Salt enables six times the storage capacity for snail-unfriendly hard drives
In this article: angelina jolie, AngelinaJolie, Capacity, data density, DataDensity, drives, hard drives, HardDrives, IMRE, Institute of Materials Research and Engineering, InstituteOfMaterialsResearchAndEngineering, Joel Yang, JoelYang, nacl, nano, nanopatterning, nanotech, nanotechnology, platters, salt, science, singapore, storage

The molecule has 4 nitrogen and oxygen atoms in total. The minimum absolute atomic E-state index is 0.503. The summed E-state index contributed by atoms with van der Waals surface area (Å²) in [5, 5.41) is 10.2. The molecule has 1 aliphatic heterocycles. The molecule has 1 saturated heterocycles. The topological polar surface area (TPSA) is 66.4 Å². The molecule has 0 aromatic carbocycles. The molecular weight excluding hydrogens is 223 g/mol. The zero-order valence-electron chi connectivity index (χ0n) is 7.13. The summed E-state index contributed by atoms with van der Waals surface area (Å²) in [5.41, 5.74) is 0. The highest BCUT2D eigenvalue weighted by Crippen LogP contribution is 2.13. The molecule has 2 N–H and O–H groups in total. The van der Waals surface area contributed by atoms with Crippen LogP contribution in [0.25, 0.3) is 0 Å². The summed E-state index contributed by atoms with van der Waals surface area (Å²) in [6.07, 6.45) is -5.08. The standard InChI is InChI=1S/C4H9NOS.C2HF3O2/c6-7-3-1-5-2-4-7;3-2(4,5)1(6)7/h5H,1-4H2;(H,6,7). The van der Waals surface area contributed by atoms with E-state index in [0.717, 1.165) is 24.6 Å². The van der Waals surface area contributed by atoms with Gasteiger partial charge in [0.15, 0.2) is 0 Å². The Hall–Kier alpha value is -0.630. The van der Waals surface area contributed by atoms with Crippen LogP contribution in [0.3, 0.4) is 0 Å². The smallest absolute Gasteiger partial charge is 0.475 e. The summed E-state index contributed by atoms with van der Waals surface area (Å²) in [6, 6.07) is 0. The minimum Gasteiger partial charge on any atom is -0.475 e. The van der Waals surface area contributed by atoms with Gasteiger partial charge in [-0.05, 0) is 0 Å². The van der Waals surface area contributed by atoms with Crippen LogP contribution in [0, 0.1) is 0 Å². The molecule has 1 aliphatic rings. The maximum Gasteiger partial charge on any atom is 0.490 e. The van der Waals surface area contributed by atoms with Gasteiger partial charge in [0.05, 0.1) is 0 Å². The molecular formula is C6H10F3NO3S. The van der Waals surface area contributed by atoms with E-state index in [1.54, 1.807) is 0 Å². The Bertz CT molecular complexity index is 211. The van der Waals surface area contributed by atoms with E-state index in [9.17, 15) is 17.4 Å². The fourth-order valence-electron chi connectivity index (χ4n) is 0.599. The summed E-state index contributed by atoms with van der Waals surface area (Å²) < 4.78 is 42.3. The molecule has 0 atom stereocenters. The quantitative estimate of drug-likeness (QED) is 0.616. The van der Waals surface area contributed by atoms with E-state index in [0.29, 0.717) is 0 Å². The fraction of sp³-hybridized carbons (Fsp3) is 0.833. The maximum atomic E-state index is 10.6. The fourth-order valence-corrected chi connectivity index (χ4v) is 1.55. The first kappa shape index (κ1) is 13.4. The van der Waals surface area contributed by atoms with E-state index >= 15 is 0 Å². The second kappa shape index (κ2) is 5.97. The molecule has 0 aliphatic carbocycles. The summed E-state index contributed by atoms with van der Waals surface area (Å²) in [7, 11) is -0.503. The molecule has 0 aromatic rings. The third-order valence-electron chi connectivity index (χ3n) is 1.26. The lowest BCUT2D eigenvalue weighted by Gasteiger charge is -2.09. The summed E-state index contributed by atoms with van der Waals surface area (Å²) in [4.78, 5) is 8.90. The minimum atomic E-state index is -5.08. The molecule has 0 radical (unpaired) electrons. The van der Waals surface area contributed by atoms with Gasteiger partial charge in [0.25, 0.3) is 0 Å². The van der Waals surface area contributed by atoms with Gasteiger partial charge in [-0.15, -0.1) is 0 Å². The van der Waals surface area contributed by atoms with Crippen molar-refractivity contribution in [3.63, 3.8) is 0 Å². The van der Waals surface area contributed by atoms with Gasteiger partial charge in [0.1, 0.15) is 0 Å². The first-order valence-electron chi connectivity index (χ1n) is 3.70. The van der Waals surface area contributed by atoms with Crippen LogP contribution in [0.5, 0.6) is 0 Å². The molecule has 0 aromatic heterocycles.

Salt: sure, you might use it to cure meats for your latest solar-powered circumnavigation. But hold onto your kippers, Magellan, because Singaporean scientists have found that sodium chloride -- ordinary table salt! -- can also dramatically increase storage capacity. You see, typical hard drives have randomly-arranged magnetic grains, which allow data density of about 0.5 terabit per square inch. But a high-resolution e-beam lithography process, aided by our good friend NaCl, arranges the grains in a tighter, more orderly fashion, upping the density to 3.3 terabits per square inch. Called nanopatterning, this technique enables a 1TB drive to hold 6TB without additional platters; it also works with current manufacturing technology, meaning no expensive upgrades. If that's got you dreaming of a higher-capacity future, hit the source link for more glorious technical details. We'll warn you, though: the pictures of luscious, bee-stung lips stop here.
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